I have seen some pictures where the double bass is literally enormous. Seems like a single person wouldn't be an able to play it on his own.

But I don't know for sure if these pictures are real or not.

So, was there ever a time where the double bass was enormous? (or maybe a similar instrument that was really really big)

I found the pic on a Facebook page, called Discover Double Bass (link) and here is the bass:

enter image description here

It doesn't have 3 strings like the octobass, but 4 like a double bass.

And another two similar pictures from Google:

enter image description here enter image description here

  • do you mean an octobass?
    – Asterisk
    Commented Dec 29, 2014 at 17:13
  • Here I was thinking you meant this when I read the title.
    – TylerH
    Commented Dec 29, 2014 at 20:39

3 Answers 3


As far as I can find, it was likely just a really big double bass!

Whilst it may appear somewhat equivalent to the octobass - it is different to the maintained examples in the Musée de la Musique and Musical Instrument Museum in that:

a) It has 4 strings, rather than 3;

b) Octobass's appear to normally have a extension mechanism for the 'fingerings', to allow the instrument to be bowed, and 'fingered' by the same person.

This page details a number of giant double basses which have been built, and states that the octobasse is an entirely separate, standardised instrument, invented by Jean-Baptiste Vuillaume in 1850. "The reason [the octobasse] has survived and is still used is because composers as Berlioz, Mahler, Wagner, Strauss, Brahms and Tchaikovsky have all written pieces utilizing it."

I've tracked down the original source of the first image, it was featured in the April 1935 issue of Popular Science. The relevant 'cutting' is below:

Popular Science magazine

The magazine (and possibly the maker?) refer to the instrument as a 'bass viol' here.

Another example was featured in Strad Magazine in 1925:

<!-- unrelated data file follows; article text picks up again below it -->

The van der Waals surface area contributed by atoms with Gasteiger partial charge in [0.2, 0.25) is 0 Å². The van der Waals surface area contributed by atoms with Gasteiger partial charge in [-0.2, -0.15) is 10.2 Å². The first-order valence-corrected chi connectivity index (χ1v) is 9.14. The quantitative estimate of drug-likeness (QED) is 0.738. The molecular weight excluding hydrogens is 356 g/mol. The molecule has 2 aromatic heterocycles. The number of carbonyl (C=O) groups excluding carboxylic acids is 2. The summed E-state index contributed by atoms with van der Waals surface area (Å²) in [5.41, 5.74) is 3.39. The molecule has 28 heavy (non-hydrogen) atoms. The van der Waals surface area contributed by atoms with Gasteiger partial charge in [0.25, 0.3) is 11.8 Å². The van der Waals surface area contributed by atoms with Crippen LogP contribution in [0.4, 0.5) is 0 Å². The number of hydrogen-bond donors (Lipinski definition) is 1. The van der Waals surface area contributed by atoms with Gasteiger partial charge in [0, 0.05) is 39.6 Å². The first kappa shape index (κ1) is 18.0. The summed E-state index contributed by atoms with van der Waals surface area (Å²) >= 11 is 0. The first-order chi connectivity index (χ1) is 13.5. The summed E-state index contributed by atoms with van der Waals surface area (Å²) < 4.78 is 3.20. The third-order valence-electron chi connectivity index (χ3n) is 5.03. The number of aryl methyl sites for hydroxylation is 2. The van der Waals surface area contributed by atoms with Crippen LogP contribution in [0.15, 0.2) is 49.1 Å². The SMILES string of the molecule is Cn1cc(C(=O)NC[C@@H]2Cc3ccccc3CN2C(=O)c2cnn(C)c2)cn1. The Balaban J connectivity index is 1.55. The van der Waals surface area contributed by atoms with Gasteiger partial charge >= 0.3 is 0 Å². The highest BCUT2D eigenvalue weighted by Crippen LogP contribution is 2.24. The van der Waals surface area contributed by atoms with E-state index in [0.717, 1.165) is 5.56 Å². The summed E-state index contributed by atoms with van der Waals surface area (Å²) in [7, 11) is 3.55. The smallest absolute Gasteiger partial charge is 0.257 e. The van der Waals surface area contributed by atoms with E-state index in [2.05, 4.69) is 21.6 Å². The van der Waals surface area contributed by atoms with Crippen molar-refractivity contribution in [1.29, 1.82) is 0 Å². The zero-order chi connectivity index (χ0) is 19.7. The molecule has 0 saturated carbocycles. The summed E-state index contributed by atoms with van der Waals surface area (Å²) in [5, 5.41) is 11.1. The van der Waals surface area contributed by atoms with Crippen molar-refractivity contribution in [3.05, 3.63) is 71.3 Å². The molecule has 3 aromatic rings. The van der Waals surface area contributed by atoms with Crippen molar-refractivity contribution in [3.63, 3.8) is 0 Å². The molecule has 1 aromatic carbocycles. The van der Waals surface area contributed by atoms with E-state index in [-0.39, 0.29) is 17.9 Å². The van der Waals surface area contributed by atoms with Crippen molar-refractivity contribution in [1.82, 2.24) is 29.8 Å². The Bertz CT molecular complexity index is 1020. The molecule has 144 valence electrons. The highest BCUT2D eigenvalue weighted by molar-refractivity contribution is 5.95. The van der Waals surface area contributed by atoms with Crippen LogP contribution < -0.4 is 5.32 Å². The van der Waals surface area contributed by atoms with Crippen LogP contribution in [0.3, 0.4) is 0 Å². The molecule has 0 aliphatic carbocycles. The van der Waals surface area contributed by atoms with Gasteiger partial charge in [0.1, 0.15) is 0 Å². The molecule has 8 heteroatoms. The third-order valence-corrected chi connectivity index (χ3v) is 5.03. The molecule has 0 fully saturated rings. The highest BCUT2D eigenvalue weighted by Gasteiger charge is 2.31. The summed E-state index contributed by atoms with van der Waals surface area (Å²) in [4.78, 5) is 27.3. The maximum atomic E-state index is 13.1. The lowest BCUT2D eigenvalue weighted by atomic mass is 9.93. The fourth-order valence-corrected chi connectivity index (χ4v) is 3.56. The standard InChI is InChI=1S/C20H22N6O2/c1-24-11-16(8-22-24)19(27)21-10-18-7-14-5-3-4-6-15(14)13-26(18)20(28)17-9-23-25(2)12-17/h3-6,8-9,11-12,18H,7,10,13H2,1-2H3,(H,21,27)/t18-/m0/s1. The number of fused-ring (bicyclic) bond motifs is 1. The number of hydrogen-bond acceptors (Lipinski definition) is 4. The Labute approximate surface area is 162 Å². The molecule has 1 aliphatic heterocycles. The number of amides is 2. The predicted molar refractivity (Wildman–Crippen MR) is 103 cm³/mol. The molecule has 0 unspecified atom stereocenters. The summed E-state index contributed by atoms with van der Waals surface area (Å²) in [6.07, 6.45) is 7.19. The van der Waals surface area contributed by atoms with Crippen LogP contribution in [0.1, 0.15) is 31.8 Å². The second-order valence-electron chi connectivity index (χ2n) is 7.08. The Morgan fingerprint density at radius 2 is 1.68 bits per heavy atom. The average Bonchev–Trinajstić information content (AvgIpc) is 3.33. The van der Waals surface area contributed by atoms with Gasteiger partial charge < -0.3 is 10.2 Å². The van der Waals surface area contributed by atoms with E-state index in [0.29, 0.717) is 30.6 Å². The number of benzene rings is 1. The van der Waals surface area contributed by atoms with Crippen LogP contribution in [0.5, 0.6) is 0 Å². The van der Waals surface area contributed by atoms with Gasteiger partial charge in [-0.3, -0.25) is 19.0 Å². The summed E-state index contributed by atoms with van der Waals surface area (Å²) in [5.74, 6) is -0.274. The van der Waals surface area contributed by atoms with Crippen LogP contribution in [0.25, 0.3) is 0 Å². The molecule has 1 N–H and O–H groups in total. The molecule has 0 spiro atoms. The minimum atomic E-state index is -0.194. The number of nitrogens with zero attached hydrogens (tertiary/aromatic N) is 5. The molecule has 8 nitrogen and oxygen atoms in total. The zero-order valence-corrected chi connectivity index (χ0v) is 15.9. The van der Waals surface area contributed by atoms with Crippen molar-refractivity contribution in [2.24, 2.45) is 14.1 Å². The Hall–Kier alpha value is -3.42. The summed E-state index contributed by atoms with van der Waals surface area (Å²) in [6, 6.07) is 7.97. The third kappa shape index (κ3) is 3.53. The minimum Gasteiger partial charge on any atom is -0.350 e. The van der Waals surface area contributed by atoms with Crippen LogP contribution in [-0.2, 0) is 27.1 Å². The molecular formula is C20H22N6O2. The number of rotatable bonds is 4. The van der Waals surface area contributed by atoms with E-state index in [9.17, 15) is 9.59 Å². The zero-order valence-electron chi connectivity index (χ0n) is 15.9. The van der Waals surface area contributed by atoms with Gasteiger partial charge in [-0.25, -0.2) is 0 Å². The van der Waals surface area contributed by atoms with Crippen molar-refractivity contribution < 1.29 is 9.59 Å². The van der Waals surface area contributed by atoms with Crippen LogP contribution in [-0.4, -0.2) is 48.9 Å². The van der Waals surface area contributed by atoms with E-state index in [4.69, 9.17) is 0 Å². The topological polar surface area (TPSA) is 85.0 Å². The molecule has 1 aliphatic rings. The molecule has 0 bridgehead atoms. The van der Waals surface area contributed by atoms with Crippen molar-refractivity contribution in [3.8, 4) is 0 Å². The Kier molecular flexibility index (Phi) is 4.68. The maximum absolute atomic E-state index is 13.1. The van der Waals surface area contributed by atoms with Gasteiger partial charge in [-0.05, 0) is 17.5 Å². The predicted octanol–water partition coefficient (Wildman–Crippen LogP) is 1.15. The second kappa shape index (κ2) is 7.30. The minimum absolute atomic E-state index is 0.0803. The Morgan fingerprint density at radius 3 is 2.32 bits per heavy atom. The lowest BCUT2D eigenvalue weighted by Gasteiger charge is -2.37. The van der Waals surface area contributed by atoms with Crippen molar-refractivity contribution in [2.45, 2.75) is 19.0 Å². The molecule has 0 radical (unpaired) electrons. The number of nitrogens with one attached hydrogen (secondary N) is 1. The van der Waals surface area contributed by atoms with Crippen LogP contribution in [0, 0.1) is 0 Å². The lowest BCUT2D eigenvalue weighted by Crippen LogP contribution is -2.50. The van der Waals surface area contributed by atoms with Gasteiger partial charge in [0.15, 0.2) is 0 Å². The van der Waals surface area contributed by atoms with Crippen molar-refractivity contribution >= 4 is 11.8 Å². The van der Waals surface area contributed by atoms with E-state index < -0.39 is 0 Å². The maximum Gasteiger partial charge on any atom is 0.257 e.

Giant double bass

This example was 11 2/3 feet tall, which seems similar to the one in your image. It was exhibited at an unnamed musical convention in the US, and later shown in the window of Carl Fischer, of Cooper Square, NY.

The article also mentions a "giant bass played on by Mr. Boyce at the Westminster Abbey Festival in 1791". The source of that one:

This instrument had been made to his order, and was suggested to [Fischer] by seeing and trying a huge bass made by a man of the name of Martin, who kept a public-house in Leicestershire, and who appears to have made the construction of musical instruments his hobby.

I wonder if it survived.

The article states that there have been no uses of a giant double bass in orchestal pieces 'of recent times' - it suggests this is because of the rarity of the instrument, and that fact that effects in the range can be covered by a 32-stop organ - which I guess are much more common.

So regarding the question, no - I don't believe the double bass was ever commonly this size, or that this is a photo of anything else with a different name. It appears that a couple of instruments of this size have been made individually by various makers - and they have not been prolific enough to gain their own name, or be employed as anything other than novelties.


There was an instrument made called the Octobass.


It has three strings and is essentially a larger version of the double bass... Because of the impractically large size of its fingerboard and thickness of its strings, the strings were stopped by the use of an intricate system of hand- and foot-activated levers and pedals. The instrument was, in fact, so large that it took two musicians to play: one to bow and the other to control the "fingering", and was consequently never produced on a large scale or used much by composers (although Hector Berlioz wrote favorably about the instrument and proposed its widespread adoption).

  • Ooops, just saw this mentioned in the comments. Commented Dec 29, 2014 at 17:25
  • I found the picture. It has 4 strings, not 3 Commented Dec 29, 2014 at 18:00

Yes, they were real. They were experimental, and I'm sure they were horrendously expensive and difficult to build. But they were all built before the era of electronic amplification, which gives a clue as to why they existed.

They could play the very low notes of the 32-foot ranks of a church pipe organ (lower than the conventional acoustic double-bass) yet they were somewhat portable (compared to a full pipe organ!).

Once the Hammond organ and similar electronic instruments with their amplifier and speakers were invented, I imagine there was less of a perceived need for these massive acoustic string instruments. And of course from 1952 forward we have had the amplified electric bass guitar and synthesizers that can go very low, and play as loud as anyone could imagine.

  • so, people actually played them? Commented Dec 31, 2014 at 7:44
  • It took at least two people to play a note on these instruments.
    – user1044
    Commented Jan 1, 2015 at 18:10

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